Calling the present cable industry “a closed access, non-competitive marketplace,” AT&T’s Robert Kavner told an audience of several thousand at the Consumer Electronics Show that the cablers’ way of doing business will not work in the emerging arenas of interactivity and multimedia.
“We believe today’s cable industry model of business, where they primarily serve as gatekeepers, would stifle commercial and creative potential if it were re-created in the new interactive multimedia world,” Kavner said. “We believe it’s a threat to the very survival of the consumer electronics industry.”
Thursday’s remarks by Kavner, executive VP and chief operating officer of AT&T’s Multimedia Products and Services, came during his keynote speech that officially kicked off this year’s CES Show in Las Vegas.
“A good way to understand the ramifications of the cable industry’s way of doing business is to talk to TV producers, who’ve tried for the past 20 years to get their ideas and programs through the industry’s gate,” Kavner said. “It’s roughly akin to picnicking with a tiger. You might enjoy the meal, but the tiger always eats last.”
Referring to what he called an “open access” model, where there’s a competitive marketplace that promotes people connecting with people — which many believe will be the cornerstone of interactivity — Kavner pointed tothe success of CompuServe, Prodigy and almost 50 other telephone-accessed service networks that have more than 7 million subscribers. Four million of those use the services from their homes, accessing shopping, and other interactive travel services.
“Those are prototypes of the open access model that we believe is the way to go,” he said. “That is what is going to stimulate a bigger artistic, scientific and economic revolution for the 21st century than the Industrial Revolution did for the 20th century.”
AT&T is part owner of ImagiNation Network, the industry’s only dedicated gaming network, and the company is working to develop new services and focusing on interactivity.
Kavner was also critical of the cable industry’s use of the rental set-top box model because it constrains consumer choices on hardware and software. That, he contended, will push the consumer electronic industry into making low margin monitors and accessory devices.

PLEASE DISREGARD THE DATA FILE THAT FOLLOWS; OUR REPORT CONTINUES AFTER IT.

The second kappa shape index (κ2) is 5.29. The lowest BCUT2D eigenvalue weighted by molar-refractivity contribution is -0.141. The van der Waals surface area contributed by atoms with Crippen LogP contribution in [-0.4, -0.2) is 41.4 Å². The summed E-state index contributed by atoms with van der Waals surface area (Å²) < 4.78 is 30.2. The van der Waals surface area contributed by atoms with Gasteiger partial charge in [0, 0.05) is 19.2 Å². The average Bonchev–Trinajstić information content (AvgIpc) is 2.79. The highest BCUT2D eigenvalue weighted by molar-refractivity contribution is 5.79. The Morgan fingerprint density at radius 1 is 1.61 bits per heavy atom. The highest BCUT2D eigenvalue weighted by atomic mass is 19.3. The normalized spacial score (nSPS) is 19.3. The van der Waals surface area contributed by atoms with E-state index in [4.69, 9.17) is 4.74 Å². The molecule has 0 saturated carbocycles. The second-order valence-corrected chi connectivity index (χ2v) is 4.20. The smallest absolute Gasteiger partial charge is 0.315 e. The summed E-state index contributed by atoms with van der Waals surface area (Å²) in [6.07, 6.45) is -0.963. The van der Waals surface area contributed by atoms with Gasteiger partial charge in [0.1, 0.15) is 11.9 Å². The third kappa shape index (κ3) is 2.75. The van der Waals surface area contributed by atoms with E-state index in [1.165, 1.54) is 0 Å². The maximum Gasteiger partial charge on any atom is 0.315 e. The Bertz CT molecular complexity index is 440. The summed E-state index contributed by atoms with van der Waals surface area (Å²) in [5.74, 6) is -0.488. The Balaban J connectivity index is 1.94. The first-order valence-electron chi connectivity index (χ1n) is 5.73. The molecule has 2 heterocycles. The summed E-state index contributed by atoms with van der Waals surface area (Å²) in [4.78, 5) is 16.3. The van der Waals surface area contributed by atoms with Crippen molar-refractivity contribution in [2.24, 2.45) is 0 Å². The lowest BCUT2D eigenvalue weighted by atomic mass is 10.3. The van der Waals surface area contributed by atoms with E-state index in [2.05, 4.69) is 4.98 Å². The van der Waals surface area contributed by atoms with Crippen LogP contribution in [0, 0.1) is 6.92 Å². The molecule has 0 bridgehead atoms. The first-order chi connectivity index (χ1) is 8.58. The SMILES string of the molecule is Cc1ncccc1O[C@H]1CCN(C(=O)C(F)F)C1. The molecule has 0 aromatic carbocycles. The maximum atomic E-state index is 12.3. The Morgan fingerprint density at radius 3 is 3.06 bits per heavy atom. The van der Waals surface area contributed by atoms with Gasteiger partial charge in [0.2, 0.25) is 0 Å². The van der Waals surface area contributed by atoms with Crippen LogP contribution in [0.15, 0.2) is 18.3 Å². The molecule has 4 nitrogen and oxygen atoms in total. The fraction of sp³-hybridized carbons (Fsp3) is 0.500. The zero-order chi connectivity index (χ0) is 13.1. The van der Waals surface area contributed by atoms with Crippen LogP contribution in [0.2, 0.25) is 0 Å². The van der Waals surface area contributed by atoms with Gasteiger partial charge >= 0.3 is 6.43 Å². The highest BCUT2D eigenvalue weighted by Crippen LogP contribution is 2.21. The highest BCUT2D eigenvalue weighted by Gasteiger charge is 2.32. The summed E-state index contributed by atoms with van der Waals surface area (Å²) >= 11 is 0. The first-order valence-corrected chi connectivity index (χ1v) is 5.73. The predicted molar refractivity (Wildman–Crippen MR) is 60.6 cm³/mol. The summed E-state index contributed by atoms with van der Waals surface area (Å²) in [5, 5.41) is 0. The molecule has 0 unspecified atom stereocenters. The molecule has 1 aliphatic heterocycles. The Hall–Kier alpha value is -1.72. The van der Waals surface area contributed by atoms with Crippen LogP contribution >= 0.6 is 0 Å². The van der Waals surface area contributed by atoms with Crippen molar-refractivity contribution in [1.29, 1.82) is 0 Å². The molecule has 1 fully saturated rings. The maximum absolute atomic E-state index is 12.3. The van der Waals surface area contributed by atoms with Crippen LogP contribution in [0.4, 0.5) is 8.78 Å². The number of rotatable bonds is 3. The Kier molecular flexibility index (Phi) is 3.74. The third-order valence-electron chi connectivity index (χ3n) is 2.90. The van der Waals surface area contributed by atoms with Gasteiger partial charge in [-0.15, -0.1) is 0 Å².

“Under their plan, the user interface that goes into the consumer’s home will belong to them,” Kavner said. “The potential of interactive networks is not found in 500 pre-programmed channels.”
As a primitive model of what Kavner said interactivity should be, he pointed to the introduction of 800 toll-free services 26 years ago, which he said now accounts for 40% of total calls — or 12 billion calls — made last year.
“The success of the toll-free network … shows that Americans have learned to use the network for transactions — that’s why it is a precursor for interactive multimedia,” Kavner said.
While admitting that “the communication industry’s infrastructure is complex, ” Kavner said access is simple — a touch-tone pad.
“Running parallel is the entertainment side, whose distribution into the home is the purview of the cable companies — today bolted to end users,” Kavner said. “Consumer access to entertainment content is rigidly orchestrated. To get content onto cables, content owners must cut a deal with the powerful tigers of the cable industry.”
Kavner used his Keynote speech to announce the AT&T PersonaLink Services, which he said will be the cornerstone of the company’s multimedia family.
The services are the first network-based implementation of what Kavner called “intelligent assistants”– software programs attached to electronic messages that users will send into AT&T PersonaLink Service’s enhanced network service.
Customers who want to access those services will do so with a personal hand-held communicator using a new technology, Telescript, a communications language developed by Silicon Valley company, General Magic.
Both Sony and Motorola are partners in the General Magic alliance and both plan to introduce personal communicators with Telescript technology in 1994.